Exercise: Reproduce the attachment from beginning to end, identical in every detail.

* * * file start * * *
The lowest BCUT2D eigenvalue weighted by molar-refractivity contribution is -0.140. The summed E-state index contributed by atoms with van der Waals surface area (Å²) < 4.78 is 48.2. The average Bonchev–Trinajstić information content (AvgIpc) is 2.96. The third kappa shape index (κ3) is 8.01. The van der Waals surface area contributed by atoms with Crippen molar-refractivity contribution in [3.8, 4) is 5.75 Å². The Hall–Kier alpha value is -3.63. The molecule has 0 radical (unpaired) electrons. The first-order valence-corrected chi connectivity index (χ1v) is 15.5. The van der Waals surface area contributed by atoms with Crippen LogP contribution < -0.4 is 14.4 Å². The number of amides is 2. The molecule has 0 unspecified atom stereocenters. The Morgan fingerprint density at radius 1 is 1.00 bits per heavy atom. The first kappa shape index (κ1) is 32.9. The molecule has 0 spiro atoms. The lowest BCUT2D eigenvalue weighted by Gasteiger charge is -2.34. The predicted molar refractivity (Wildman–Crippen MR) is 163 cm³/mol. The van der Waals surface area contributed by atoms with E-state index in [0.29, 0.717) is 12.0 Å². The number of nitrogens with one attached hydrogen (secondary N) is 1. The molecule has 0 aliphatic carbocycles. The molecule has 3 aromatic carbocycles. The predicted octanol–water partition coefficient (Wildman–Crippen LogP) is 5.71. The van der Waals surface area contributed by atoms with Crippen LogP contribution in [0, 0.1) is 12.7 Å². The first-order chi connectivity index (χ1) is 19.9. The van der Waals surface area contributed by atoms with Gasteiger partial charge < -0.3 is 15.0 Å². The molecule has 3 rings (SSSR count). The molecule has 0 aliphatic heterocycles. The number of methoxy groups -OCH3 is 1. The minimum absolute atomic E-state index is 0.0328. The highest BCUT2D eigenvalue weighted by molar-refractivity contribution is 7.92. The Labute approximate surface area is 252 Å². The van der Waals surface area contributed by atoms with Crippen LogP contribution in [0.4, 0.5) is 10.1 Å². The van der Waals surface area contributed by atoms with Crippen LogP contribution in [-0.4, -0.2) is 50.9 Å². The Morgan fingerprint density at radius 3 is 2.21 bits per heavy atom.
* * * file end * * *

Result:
The lowest BCUT2D eigenvalue weighted by molar-refractivity contribution is -0.140. The summed E-state index contributed by atoms with van der Waals surface area (Å²) < 4.78 is 48.2. The average Bonchev–Trinajstić information content (AvgIpc) is 2.96. The third kappa shape index (κ3) is 8.01. The van der Waals surface area contributed by atoms with Crippen molar-refractivity contribution in [3.8, 4) is 5.75 Å². The Hall–Kier alpha value is -3.63. The molecule has 0 radical (unpaired) electrons. The first-order valence-corrected chi connectivity index (χ1v) is 15.5. The van der Waals surface area contributed by atoms with Crippen LogP contribution < -0.4 is 14.4 Å². The number of amides is 2. The molecule has 0 unspecified atom stereocenters. The Morgan fingerprint density at radius 1 is 1.00 bits per heavy atom. The first kappa shape index (κ1) is 32.9. The molecule has 0 spiro atoms. The lowest BCUT2D eigenvalue weighted by Gasteiger charge is -2.34. The predicted molar refractivity (Wildman–Crippen MR) is 163 cm³/mol. The van der Waals surface area contributed by atoms with E-state index in [0.29, 0.717) is 12.0 Å². The number of nitrogens with one attached hydrogen (secondary N) is 1. The molecule has 0 aliphatic carbocycles. The molecule has 3 aromatic carbocycles. The predicted octanol–water partition coefficient (Wildman–Crippen LogP) is 5.71. The van der Waals surface area contributed by atoms with Crippen LogP contribution in [0, 0.1) is 12.7 Å². The first-order chi connectivity index (χ1) is 19.9. The van der Waals surface area contributed by atoms with Gasteiger partial charge < -0.3 is 15.0 Å². The molecule has 3 rings (SSSR count). The molecule has 0 aliphatic heterocycles. The number of methoxy groups -OCH3 is 1. The minimum absolute atomic E-state index is 0.0328. The highest BCUT2D eigenvalue weighted by molar-refractivity contribution is 7.92. The Labute approximate surface area is 252 Å². The van der Waals surface area contributed by atoms with Crippen LogP contribution in [0.4, 0.5) is 10.1 Å². The van der Waals surface area contributed by atoms with Crippen LogP contribution in [-0.4, -0.2) is 50.9 Å². The Morgan fingerprint density at radius 3 is 2.21 bits per heavy atom.